While the invention has been described in conjunction with a side opening single speed door, movement of which is controlled electrically, it is to be understood that the invention can be applied to other type doors and to other type door controls. The invention is particularly applicable to doors in which the car door and the hoistway door are controlled by separate means, or are operated in such a way that the doors are not mechanically coupled during a door operation.

Although the invention has been described as applied to an elevator control system in which both the starting and stopping of the elevator car are under the control of the passengers themselves, it is also applicable to other control systems, especially those in which the starting of the car is automatic and in which the doors are closed automatically. While the circuits are arranged to affect the reopening of the doors by the protective mechanism, they may be arranged simply to bring the doors to a stop. Also, the door open time interval after a protective mechanism operation may be made shorter than that after a normal door opening operation.

The construction of the protective mechanism and the protective mechanism circuits themselves are subject to considerable variation. Whilea number of circuit arrangements have been illustrated it is to be understood that other circuits may be utilized. Similarly, many different antennae arrangements can be provided as can many different antenna shapes. By foregoing consideration of nonparallel car and hoistway doors, a single compensating antenna may be used rather than two compen sating antennae as disclosed in the preferred arrange ment of the protective device described.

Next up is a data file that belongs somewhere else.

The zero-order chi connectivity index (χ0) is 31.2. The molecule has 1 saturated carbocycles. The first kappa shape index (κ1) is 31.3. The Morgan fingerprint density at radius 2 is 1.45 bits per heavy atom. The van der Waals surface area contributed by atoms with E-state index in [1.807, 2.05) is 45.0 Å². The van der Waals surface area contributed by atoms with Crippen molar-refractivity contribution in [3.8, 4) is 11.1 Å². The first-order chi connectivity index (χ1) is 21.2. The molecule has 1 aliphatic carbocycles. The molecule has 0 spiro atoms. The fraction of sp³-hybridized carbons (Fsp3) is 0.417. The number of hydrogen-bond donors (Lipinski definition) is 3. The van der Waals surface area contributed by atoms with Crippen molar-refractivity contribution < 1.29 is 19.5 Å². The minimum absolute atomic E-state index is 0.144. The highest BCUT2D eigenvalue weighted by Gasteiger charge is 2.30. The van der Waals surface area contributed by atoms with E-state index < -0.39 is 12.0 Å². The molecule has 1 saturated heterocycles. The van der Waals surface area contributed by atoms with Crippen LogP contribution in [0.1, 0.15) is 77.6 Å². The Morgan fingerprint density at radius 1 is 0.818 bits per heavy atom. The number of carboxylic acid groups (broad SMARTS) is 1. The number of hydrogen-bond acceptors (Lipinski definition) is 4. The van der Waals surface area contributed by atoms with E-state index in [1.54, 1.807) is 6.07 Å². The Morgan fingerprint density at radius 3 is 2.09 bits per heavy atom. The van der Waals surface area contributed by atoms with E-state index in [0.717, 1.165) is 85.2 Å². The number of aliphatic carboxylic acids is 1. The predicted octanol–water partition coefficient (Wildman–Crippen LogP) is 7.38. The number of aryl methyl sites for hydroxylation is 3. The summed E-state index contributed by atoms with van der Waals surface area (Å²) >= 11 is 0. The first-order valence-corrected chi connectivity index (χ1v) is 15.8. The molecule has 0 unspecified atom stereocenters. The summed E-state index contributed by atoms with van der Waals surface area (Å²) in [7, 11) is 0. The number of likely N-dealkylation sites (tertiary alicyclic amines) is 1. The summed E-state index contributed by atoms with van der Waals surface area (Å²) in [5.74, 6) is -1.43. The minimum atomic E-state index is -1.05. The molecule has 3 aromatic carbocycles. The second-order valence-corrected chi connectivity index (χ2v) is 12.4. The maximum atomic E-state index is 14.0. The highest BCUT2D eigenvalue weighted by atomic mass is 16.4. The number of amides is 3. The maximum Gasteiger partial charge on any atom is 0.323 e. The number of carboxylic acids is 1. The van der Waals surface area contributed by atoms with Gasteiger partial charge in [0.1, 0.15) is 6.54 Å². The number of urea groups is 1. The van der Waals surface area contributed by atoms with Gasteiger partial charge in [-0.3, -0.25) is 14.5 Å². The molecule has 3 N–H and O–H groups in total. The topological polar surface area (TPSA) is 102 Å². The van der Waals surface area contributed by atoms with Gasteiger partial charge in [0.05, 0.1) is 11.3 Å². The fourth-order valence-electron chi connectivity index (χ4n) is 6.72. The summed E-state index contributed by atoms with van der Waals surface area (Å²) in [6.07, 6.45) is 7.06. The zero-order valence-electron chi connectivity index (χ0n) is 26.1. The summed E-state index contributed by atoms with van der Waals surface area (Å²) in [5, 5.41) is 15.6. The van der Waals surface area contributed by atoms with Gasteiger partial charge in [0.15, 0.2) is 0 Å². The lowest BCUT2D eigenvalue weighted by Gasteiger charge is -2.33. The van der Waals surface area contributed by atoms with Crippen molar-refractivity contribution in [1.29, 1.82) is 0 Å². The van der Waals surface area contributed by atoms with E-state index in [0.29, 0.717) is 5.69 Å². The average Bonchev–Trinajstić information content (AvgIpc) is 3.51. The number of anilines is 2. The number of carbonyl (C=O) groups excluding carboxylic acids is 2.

Thus, as many changes could be made in the above construction and many apparently Widely diiferent embodiments of this invention could be made without dea plurality of landings and in which closure means control access to said elevator car at a landing, detecting means carried by said closure means for detecting the presence of objects foreign to said elevator system in a zone proximate to said closure means, and compensating means carried by the closure responsive to objects of said elevator system proximate to said detecting means for compensating for the action of said detecting means to prevent the detection of such objects of said elevator system.

2. In an elevator system in which an elevator car serves a plurality of landings and in which power closure means control access to said elevator car at a landing, an object detecting means carried by said closure means, a compensating means carried by said closure means, and additional means for controlling said closure means, said additional means being inoperative when said object detecting means and said compensating means are balanced in the absence of an object foreign to said elevator system proximate to said closure means but being responsive to an unbalance of said object detecting means and said compensating means due to the presence of a foreign object proximate to said closure means.

3. In an elevator system in which an elevator car hav ing a car door serves a plurality of landings provided with hoistway doors controlling access to said car, power mechanism for operating said car door and a hoistway door at a landing at which said car is stopped, an antenna carried by said car door, means responsive to a change in antenna to ground impedance when a person moves into the path of said doors to control said power mechanism to stop the closing of said doors, and means carried by said car door to prevent said first mentioned means responding to a change in antenna to ground impedance when said change is due only to the relative movement of said antenna and elements of said elevator system.